Citigroup to tackle pay issues for women and minorities
American banking giant is analysing pay equality issues in the US, Germany and UK
A Citigroup bank branch in Los Angeles. Photographer: Troy Harvey/Bloomberg
Citigroup Inc said it would measure, publish and take steps to close the gaps between what it pays men and women in three countries and for US minorities.
The move follows a shareholder proposal filed by Boston-based Arjuna Capital and is the first of its kind by a big US bank. Citigroup also studied pay in the UK and Germany.
Citigroup will increase the pay of women and US minorities as well as others where raises are warranted to close the gap, the bank said in a statement. It also promised to do similar analyses in other countries where any of its more than 200,000 employees work.
The focus on pay “supports our efforts to attract and retain the best talent and reward performance,” Citigroup said. About half of the bank’s employees are women but only a quarter of senior executives are female. Eleven per cent of its US employees are African American, while only 1.6 per cent of senior executives are.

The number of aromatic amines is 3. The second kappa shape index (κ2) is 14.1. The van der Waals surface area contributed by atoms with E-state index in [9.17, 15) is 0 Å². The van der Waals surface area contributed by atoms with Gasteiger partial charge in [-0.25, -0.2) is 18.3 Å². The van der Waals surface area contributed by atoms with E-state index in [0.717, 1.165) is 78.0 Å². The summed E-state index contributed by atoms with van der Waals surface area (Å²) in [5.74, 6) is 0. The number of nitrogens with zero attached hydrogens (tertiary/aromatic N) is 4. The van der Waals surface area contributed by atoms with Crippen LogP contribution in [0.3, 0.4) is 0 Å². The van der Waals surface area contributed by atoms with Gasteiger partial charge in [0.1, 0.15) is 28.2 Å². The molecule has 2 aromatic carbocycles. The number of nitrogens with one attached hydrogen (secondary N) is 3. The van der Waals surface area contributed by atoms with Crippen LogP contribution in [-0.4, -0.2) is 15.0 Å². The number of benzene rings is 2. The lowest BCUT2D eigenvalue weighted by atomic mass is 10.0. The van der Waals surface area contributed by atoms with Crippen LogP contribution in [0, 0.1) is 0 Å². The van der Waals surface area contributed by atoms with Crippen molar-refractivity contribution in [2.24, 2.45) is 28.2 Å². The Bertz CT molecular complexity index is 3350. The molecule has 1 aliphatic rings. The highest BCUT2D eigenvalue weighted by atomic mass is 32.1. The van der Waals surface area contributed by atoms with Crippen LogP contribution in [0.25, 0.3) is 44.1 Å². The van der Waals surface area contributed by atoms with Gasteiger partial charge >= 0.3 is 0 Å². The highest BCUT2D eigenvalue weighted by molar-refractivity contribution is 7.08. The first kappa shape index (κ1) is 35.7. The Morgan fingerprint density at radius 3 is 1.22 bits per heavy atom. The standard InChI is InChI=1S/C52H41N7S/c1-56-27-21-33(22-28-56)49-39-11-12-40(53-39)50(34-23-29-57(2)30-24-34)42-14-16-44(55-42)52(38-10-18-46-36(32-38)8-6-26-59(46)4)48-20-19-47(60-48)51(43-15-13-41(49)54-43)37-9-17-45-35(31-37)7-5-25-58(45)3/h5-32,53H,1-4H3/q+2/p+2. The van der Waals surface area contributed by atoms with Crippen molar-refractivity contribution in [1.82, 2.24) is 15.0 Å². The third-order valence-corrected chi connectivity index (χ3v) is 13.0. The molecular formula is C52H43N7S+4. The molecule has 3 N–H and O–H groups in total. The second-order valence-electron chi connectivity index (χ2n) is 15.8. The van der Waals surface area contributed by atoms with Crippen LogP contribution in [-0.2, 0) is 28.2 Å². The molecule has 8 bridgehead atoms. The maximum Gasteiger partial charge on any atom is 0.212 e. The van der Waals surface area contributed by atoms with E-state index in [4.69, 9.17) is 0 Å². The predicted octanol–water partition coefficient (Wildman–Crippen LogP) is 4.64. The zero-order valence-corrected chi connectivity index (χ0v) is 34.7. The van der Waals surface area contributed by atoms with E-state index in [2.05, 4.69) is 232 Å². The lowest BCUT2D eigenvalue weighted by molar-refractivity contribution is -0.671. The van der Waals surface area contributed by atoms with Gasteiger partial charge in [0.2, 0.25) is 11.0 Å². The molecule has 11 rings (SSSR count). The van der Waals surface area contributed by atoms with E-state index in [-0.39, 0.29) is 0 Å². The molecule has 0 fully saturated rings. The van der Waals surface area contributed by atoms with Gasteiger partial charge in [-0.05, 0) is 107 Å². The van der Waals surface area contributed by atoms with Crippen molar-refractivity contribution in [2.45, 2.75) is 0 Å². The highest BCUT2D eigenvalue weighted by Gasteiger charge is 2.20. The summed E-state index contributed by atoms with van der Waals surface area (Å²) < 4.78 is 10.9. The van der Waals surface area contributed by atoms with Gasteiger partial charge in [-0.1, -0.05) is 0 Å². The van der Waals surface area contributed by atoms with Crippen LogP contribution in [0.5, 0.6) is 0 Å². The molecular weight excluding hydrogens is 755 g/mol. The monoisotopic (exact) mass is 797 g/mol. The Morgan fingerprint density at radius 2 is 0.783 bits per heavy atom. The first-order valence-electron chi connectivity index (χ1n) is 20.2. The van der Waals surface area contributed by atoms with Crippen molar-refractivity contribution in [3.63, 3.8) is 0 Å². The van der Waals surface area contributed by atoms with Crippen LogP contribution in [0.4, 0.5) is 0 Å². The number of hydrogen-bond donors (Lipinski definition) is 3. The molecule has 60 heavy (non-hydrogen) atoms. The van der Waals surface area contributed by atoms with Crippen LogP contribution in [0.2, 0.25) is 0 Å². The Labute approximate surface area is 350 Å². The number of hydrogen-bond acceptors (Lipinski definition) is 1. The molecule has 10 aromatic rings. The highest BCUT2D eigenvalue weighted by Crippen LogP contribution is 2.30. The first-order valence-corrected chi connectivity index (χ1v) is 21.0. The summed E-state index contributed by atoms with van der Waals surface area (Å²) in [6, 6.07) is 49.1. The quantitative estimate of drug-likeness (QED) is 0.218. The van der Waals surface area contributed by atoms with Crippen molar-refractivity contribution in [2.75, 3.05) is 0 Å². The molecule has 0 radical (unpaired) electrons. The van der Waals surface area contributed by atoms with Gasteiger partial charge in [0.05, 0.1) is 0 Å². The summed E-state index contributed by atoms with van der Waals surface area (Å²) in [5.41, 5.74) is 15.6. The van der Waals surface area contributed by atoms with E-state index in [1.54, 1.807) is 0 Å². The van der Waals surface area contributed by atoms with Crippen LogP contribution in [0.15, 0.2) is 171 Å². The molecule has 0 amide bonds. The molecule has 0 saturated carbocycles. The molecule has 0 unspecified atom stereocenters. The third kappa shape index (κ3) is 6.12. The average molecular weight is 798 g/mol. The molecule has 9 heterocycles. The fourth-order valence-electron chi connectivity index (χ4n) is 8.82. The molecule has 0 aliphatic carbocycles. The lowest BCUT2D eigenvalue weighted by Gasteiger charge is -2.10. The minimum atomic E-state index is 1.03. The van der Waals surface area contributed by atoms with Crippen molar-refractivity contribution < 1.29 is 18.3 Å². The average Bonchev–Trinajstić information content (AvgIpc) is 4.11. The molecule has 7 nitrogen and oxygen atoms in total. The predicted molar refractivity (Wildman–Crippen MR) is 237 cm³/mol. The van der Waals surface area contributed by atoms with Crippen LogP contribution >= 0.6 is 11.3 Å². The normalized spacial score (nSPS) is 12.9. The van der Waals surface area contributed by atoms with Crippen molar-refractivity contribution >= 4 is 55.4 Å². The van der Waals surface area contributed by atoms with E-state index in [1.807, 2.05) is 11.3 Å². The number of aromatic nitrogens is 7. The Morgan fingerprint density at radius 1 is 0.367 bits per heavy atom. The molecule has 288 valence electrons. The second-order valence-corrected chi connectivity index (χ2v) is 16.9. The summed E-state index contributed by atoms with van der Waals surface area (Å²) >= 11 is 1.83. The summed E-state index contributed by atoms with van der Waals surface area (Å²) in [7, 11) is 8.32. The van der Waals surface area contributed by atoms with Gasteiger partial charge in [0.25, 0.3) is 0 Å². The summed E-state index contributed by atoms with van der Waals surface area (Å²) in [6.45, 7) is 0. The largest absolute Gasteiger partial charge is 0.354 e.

Citigroup said it analysed total compensation of its employees in the US, the UK and Germany, looking at factors such as job level, function and geography. It found that women on average earned 99 per cent of men’s pay and that US minorities earned 99 per cent of non-minorities’ pay.
The UK is requiring all companies, including foreign ones such as Citigroup, to report gender pay data publicly starting in April.
Arjuna managing partner Natasha Lamb said she was withdrawing the proposal as a result of Citigroup’s actions and hoped that other banks would follow suit. “Citigroup is stepping into a leadership role on the gender pay gap that we have not seen from any of its US financial peers,” she said.
Arjuna successfully pressed seven technology companies to disclose their gender pay gaps in 2016.